Prepare for change in your large business

How to engage and support your employees through small and big changes.



How this helps your business

Change is part of all organisations and essential for future growth. However, poor management of the change process can leave employees feeling uncertain.

Supporting staff through change including; strategies for maintaining motivation and engagement, responding to common emotional responses, and celebrating achievements are necessary actions for successful change management.

Leaders, change management experts, and human resources should work together to identify what the change requires, and who is responsible. The working group should also ensure employees are informed and involved throughout the process, action plans are implemented, and employee uncertainty is minimised.

Employers have an obligation to consult staff when they are considering changes that could affect the health and safety of employees. Involve employees in planning from the start. Have open conversations about future plans to help your workplace cope with change, maintain clarity and accuracy of information, and create a more positive working environment.

Key stats and facts

Change can be a significant risk factor to a worker's mental health and wellbeing if not managed well.

Black Dog Institute, 2017, How to create a mentally healthy workplace: Explained

Strong involvement from your internal communications team is key to supporting change in a workplace. Involvement from your human resources team, subject matter experts, and business analysts will also be valuable.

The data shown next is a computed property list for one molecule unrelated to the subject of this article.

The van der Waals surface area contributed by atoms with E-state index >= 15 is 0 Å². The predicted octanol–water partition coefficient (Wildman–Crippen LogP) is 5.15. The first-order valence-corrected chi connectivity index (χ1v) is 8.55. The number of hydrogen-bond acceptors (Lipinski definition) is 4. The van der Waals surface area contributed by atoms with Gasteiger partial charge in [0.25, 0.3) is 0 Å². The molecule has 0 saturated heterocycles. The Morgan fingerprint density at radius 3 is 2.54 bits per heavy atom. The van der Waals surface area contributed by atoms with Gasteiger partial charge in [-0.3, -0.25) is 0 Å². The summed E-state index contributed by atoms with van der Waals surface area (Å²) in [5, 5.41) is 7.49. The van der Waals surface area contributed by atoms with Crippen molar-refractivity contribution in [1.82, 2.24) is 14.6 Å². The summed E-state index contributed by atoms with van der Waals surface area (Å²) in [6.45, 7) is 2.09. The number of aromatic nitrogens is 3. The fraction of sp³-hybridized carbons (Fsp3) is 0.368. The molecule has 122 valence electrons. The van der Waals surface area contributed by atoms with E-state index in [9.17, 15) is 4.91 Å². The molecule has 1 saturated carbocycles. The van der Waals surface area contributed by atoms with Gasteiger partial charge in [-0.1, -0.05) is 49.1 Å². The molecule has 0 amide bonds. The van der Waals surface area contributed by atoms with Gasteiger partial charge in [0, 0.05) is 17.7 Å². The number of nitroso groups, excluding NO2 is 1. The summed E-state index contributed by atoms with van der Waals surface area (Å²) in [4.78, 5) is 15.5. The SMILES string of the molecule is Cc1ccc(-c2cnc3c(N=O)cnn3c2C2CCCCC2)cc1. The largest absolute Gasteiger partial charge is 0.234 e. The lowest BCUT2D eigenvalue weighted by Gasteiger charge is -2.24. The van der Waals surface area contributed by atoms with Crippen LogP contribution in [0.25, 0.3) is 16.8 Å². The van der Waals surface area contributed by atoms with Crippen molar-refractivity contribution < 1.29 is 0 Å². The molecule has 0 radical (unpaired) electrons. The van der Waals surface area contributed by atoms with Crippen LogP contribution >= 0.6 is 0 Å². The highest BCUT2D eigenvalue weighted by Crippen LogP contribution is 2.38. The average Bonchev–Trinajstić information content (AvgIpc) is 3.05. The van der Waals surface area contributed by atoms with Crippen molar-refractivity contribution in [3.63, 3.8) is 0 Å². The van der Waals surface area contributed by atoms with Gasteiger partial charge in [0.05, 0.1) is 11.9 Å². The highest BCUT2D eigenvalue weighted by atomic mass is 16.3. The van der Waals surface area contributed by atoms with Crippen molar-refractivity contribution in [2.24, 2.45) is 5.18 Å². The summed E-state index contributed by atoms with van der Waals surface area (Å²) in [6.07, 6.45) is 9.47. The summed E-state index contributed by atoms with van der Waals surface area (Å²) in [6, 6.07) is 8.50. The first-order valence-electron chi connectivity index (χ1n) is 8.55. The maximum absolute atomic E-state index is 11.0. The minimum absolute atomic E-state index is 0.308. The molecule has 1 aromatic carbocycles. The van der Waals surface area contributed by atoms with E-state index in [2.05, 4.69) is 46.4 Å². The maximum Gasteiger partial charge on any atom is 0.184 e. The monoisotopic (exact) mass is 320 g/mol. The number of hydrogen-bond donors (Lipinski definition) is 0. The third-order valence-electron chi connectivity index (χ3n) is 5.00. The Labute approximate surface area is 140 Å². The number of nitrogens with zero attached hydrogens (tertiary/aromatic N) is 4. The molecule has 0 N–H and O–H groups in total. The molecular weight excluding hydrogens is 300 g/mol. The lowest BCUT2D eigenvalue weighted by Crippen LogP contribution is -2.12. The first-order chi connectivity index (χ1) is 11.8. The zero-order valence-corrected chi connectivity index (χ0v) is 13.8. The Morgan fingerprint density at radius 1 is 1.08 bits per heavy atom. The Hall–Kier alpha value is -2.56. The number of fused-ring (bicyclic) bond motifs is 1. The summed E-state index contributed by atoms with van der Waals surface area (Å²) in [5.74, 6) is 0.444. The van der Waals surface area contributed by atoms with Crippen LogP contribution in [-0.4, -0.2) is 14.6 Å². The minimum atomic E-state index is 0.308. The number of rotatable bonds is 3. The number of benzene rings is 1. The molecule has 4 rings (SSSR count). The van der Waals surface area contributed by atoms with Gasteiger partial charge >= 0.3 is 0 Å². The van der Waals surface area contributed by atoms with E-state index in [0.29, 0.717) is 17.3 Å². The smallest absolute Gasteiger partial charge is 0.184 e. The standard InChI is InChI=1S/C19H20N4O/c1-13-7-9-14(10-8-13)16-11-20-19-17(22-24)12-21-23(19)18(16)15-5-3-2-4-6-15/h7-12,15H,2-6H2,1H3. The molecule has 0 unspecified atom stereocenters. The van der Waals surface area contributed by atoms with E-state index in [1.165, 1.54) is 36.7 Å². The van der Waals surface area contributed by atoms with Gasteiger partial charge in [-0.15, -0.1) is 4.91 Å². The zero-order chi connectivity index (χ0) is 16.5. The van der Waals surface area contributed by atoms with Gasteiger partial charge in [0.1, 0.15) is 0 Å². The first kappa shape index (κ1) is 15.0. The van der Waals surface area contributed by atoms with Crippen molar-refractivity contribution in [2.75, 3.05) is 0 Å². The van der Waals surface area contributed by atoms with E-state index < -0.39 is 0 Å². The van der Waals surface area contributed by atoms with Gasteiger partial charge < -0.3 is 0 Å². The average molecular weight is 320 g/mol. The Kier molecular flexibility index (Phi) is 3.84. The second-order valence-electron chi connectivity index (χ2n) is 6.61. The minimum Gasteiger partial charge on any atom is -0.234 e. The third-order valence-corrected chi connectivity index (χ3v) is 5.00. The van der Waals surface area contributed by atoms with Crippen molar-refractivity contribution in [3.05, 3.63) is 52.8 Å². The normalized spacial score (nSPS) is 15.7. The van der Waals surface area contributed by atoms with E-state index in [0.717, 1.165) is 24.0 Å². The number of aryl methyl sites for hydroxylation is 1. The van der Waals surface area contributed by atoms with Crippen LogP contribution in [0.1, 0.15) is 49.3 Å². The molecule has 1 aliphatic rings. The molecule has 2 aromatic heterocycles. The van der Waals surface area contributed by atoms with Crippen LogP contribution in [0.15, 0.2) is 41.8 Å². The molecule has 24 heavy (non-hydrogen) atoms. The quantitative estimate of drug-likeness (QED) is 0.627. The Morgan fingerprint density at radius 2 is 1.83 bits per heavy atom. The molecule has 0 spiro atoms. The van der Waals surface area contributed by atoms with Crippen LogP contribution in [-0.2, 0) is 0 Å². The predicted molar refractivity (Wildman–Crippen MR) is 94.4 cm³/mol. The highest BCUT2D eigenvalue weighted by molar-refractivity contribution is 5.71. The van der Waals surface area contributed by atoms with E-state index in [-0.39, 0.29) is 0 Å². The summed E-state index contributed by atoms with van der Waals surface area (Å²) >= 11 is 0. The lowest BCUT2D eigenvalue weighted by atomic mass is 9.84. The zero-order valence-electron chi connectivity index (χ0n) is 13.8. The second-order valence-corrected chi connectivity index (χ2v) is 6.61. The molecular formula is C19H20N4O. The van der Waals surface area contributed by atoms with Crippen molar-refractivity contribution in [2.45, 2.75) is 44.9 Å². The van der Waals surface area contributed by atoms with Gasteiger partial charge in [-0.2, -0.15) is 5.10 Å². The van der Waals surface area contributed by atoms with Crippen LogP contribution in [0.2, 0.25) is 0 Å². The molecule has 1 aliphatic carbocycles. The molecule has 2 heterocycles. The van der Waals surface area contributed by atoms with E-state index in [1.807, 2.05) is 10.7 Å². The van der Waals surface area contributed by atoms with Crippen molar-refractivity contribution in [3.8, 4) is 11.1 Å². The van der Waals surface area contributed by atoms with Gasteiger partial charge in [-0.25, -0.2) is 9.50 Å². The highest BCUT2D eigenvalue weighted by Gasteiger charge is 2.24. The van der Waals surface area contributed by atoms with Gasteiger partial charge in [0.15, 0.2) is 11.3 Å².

Prosci, 2016, Best practices in change management

Step 1

Learn more on this topic

Lack of clear information and limited communication about change processes within your workplace can lead to confusion and stress for your employees.

The 5 minute video below from EML shows some examples of lack of clarity in organisational change. As you watch it, think about what happens in your workplace when change occurs.

Now choose a change that you need to plan for in the next few months. Examples of workplace change can include:

  • Physical move such as moving into a new building or renovating office space
  • New management or team leaders
  • Downsizing
  • Outsourcing
  • Change in culture
  • Change of routine
  • Staff movement such as resignations or promotions
  • Policy and procedure updates
  • Changes to decision-making processes
  • New technology e.g. machinery or updated software e.g. telephone system
  • Litigation / legal proceedings
  • Mergers, acquisitions and restructures
  • Changes in roles
  • Government changes
  • Evolution / revolution
  • Cultural changes

Change Management - Episode 5 of (Mis)behave with Dave

Step 2

Assess your workplace

Use the EML checklist to rate the current performance of your workplace. Gathering input from others to paint a more holistic picture of change management experiences within your organisation can provide useful insights. Some departments may cope better than others when faced with change.